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The Irish Travellers also sprang out of the ethnic population in Ireland. See below (from Wikipedia):

Irish Travellers (Irish: an lucht siúil) or Pavee are a traditionally nomadic people of ethnic Irish origin, who maintain a set of traditions[1][2] and a distinct ethnic identity. Although predominantly English speaking, some also use Shelta and other similar cants. They live mostly in Ireland as well as having large numbers in the United Kingdom and in the United States.

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Michael Stewart cites Okely’s research in his book, The Time of the Gypsies, a study of the Gypsies of Eastern Europe (1997, Westview Press, Boulder, Co.). Stewart’s research was done over 18 months in 1984-85.

(Later, I’ll get the book out of the library (again) and quote Stewart on Okely’s conclusions about Gypsy ethnicity in countries like England.)

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What defines a Gypsy? I believe it is travelling, not ethnicity. The wandering tribes from India which used to be on the road all the time have largely settled down; today, a new group of people are travelling and are the new Gypsies.

Here’s a quote on travelling (from h-net.org/reviews of the Stewart book):

“Although most Gypsies in Eastern Europe don’t travel (less than one per cent) and almost all these Gypsies work for wages, they manage to distinguish themselves as a group within wider society.”

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from a website called Euroheritage.net:

The Gypsies in history and today, treated as Europe’s “public enemy”
by James Mayfield (Chairman, European Heritage Library)

This article is about the Gypsies, also called the Roma, Romani, and Sinti, who populate Eastern Europe. They are easily the most unique minority in Europe, and one of its oldest immigrant/nomadic identities. Popularly reviled by most Europeans, they are perceived as a tremendous source of social plight, theft, prostitution, drug trafficking, disease and petty crime. Growing human rights concerns are greatly conflicting with inextricable inter-ethnic conflict that has endured for centuries.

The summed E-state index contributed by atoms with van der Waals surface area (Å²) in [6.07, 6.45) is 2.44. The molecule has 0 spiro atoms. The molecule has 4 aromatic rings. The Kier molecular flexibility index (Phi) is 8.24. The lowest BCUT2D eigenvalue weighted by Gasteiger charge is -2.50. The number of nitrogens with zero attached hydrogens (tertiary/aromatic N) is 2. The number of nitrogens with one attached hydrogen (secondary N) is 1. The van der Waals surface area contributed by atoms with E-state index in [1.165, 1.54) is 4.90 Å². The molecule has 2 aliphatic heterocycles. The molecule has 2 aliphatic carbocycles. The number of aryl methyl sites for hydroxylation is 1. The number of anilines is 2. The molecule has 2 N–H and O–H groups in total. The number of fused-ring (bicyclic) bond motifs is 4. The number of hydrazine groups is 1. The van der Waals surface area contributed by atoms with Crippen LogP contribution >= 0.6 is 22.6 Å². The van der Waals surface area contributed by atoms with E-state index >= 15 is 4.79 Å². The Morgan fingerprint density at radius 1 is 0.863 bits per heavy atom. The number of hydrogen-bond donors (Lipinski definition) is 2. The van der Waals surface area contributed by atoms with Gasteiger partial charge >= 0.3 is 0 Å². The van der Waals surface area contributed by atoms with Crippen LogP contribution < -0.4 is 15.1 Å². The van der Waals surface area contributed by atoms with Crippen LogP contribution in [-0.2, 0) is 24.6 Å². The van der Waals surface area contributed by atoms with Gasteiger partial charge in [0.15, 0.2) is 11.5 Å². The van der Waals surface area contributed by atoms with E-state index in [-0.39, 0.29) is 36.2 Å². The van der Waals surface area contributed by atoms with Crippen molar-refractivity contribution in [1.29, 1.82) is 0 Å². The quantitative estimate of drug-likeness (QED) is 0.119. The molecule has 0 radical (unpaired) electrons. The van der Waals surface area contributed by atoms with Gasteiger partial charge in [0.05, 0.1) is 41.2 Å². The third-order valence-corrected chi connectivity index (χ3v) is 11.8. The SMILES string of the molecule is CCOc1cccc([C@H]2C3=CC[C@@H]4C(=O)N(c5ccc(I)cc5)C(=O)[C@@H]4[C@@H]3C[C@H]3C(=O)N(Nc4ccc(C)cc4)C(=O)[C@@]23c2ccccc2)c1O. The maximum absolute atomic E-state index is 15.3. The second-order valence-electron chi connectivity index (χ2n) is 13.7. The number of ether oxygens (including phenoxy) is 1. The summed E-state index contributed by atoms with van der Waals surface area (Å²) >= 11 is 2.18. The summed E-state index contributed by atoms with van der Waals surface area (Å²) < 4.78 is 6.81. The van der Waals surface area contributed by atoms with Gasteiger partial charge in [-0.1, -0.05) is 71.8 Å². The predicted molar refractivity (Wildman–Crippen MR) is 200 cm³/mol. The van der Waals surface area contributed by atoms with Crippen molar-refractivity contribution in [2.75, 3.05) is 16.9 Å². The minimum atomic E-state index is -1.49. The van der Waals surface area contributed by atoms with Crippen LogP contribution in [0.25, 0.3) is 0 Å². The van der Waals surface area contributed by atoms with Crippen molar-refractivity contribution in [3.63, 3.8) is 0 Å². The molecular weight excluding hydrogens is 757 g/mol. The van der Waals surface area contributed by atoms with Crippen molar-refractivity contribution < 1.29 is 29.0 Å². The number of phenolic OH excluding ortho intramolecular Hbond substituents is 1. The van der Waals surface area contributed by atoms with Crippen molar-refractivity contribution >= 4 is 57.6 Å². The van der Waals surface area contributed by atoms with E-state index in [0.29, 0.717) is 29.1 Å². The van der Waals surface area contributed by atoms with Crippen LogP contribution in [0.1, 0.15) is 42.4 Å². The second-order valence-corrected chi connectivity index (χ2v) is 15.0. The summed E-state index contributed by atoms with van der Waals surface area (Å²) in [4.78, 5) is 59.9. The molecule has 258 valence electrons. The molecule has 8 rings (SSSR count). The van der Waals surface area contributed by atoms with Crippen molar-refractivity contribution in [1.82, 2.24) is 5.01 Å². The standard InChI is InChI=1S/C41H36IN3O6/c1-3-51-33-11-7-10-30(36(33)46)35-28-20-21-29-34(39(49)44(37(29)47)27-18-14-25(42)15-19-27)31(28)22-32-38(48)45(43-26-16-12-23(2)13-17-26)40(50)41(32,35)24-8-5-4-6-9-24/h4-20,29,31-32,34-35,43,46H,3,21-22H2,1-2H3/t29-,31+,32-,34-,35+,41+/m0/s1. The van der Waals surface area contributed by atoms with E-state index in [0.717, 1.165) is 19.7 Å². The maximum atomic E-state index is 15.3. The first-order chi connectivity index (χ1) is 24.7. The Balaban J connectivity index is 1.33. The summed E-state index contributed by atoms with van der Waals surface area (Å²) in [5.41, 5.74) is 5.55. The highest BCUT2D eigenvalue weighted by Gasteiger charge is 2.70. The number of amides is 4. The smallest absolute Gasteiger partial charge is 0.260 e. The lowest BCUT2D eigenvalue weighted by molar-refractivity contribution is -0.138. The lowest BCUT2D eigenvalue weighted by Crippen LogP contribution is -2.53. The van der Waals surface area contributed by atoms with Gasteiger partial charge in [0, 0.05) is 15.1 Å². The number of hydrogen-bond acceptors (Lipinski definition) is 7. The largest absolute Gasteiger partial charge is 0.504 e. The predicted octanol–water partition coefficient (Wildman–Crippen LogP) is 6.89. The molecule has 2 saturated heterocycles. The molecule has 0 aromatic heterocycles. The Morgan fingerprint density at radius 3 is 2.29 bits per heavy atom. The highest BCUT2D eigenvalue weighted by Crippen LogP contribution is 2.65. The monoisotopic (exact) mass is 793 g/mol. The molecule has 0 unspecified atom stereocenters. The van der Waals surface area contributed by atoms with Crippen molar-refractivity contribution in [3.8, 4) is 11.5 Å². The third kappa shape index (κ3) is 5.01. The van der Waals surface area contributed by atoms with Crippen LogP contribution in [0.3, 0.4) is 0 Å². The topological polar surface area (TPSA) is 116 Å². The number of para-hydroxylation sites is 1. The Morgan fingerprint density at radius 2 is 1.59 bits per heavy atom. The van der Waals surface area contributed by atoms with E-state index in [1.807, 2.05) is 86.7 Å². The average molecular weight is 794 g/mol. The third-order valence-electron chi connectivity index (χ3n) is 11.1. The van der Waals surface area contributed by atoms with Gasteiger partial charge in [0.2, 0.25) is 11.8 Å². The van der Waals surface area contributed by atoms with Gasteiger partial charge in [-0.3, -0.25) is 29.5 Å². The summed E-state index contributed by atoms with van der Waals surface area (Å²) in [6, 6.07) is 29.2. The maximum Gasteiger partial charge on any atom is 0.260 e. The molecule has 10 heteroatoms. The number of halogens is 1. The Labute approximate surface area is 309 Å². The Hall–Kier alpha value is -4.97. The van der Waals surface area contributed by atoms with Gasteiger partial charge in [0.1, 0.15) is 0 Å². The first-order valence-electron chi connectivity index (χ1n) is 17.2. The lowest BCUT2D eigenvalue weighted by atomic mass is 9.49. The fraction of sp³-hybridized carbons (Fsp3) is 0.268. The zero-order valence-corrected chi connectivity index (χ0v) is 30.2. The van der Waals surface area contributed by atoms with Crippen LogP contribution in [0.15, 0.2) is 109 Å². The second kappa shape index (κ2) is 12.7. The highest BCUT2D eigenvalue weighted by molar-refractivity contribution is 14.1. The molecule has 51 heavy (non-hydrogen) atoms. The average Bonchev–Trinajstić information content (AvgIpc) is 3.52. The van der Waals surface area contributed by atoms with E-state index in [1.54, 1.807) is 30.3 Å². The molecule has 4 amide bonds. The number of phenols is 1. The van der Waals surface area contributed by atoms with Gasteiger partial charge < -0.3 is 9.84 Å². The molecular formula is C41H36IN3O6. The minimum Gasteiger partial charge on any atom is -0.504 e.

Negative perceptions and hatred for the Roma are virtually universal among Europeans.

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I lived in Ojai, California for ten years, and I visited there often during the past twenty or more years. Last summer (2012) I joined an online group called “Ojai Job Board.” A local mover-and-shaker in that group shunned me once she realized I had no home; she considered me someone who  was not to be trusted as a housesitter even though she knew some friends of mine who recommended me. This woman perceived me as someone not worthy of her friendship simply because I am a traveller. Prejudice against travellers by sedentary people is very common, world-wide, and it definitely does not apply only to ethnic Gypsies (eg., Rom or Sinti). It is based upon xenophobia, a fear of the stranger or anyone who is “different” and whose very presence among them challenges the norms, beliefs, and values of the settled group.

 

Nov. 26, 2012 (2)

I just watched the movie “Ghosts of Cite de Soleil” on Ilona’s computer. It’s devastating; it’s what I felt but didn’t know about Port-au-Prince (and Haiti): the suffering, the violence, the anger, the sadness, the hopelessness, the love, the grasping for power, and, above all, the no-way-out.

Here are my impressions of the movie:

Haiti: dictators and foreign trade embargoes have made it poor. 2004 Aristide, a former preacher (no surprise), takes power and becomes the president of Haiti. His army/party is the Lavaras. When rebels closed in on Aristide, he armed gangs from Cite de Soleil. They were called the Chimeres.

The movie focuses on two brothers 2Pac (the Haitian 2Pac, a rapper and a gangster) and Bily, his brother. Cite de Soleil was a city of 300,000 people in 2004, mostly country people who came to Port-au-Prince to find a better life. It’s still a total slum today, but not “the most dangerous place in the world,” as the UN called it in 2004.